Compost, water, wildlife, costs to farmers and processors – some good changes were made in the FDA’s latest revisions to the Food Safety Modernization Act, but there is still a LOT that needs to change!
As currently proposed, the rules will:
- Squash local food: the proposed rules unfairly burden local and regional food innovations and limit opportunities for family farmers to launch and grow their businesses
- Undermine sustainability: the proposed rules make it harder for farmers to use sustainable methods to protect soil, water and wildlife.
- Raise costs: the proposed rules impose major expenses on small farms and food businesses and lack fairness, clarity, and consistency.
The National Sustainable Agriculture Coalition (NSAC) has done an incredible job of putting together info that will help you figure out if you’ll be affected by the proposed rules, highlight the top changes, and explain in-depth the various issue areas.
If you have a story about how these rules will impact your farm, PLEASE consider sharing your story! Showing real-life impacts is the most helpful way to make decision-makers understand the implications of your actions. NSAC is collecting stories to share with the media around the country. Click here to share your story.
THE ISSUES IN MONTANA
Although all of these issues have the potential to impact Montana’s farmers, there are a key few that we’re most concerned about. We recommend you read through all of the key issue areas on NSAC’s website (see link above), but here are a few we’re most concerned about in rough order of importance (much of the info below comes from NSAC’s work):
Ag Water: PR
Background: While many farmers in Montana have switched a portion or all of their watering to drip irrigation, many still use direct water application through pivots, hand lines, etc. The revised PR added some flexibility to the water standard but it is still requiring that farmers adhere to a “recreational” water quality standard that is totally unnecessary and is still including costly, unscientific standards like overly burdensome water testing requirements. Here’s an example from NSAC: A farmer who uses water from a stream on his property to irrigate his fields (though not using drip or furrow irrigation) would be required to first take at least 20 samples over a minimum two year period to develop a water quality profile for each water source, and then verify the profile with 5 samples annually. Every 10 years, the farmer would have to re-establish a 20-sample baseline. FDA may allow the farmer to rely on some past test results, but in certain instances where there is a significant change in water quality, FDA may require all new samples, even if the source of the problem is outside the farmer’s control.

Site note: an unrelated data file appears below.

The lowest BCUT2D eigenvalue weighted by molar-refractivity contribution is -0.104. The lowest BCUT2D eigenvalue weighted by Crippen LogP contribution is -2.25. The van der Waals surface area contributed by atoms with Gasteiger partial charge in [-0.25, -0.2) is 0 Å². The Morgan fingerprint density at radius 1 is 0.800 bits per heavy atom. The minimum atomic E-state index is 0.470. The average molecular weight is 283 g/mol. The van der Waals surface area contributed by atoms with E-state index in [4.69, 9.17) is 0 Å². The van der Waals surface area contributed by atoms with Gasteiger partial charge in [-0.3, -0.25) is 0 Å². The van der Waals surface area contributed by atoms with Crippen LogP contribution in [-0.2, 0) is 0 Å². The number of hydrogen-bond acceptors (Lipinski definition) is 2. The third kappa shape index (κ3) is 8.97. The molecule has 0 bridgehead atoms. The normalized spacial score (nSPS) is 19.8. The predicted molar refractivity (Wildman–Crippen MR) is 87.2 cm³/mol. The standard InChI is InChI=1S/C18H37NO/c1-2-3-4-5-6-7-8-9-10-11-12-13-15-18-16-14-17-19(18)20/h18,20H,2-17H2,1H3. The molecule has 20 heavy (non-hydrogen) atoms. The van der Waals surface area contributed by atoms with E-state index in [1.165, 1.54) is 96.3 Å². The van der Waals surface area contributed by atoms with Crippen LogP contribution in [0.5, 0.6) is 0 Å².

Ask: FDA should not overly burden farmers to test and address water quality issues outside of their control. FDA should take a risk- and science-based approach to determine an appropriate water quality standard and should defer finalizing a numeric standard until a full risk assessment is completed. Any numeric standard should be in guidance, not the regulations. FDA should reduce the frequency of testing and should provide the farmer with the flexibility to determine the number of tests needed to establish a baseline.
Thresholds for Eligibility: Produce Rule (PR) and Preventive Controls Rule (PCR)
Background: FDA originally proposed that it would determine whether a farm qualified for an exemption based on their sales of all food. They’ve since updated it to be based on sales of total produce, but not all produce is covered under the regulations.
Ask: In the Produce Rule, only covered produce should count towards the threshold for eligibility and in the Preventive Controls Rule, only covered product should count.
Illegal Onsite Audit Requirement (Supplier Verification Program): PCR
Background: FDA is requiring facilities to make their suppliers have and pay for onsite audits (explicitly prohibited by Congress) – separate from and in addition to any requirements the farm would be subject to under the Produce Rule or under existing programs like GAP.
Ask: FDA must comply with Congress’s intent and remove the onsite audit requirement. FDA should remove the supplier verification program entirely from the regulations.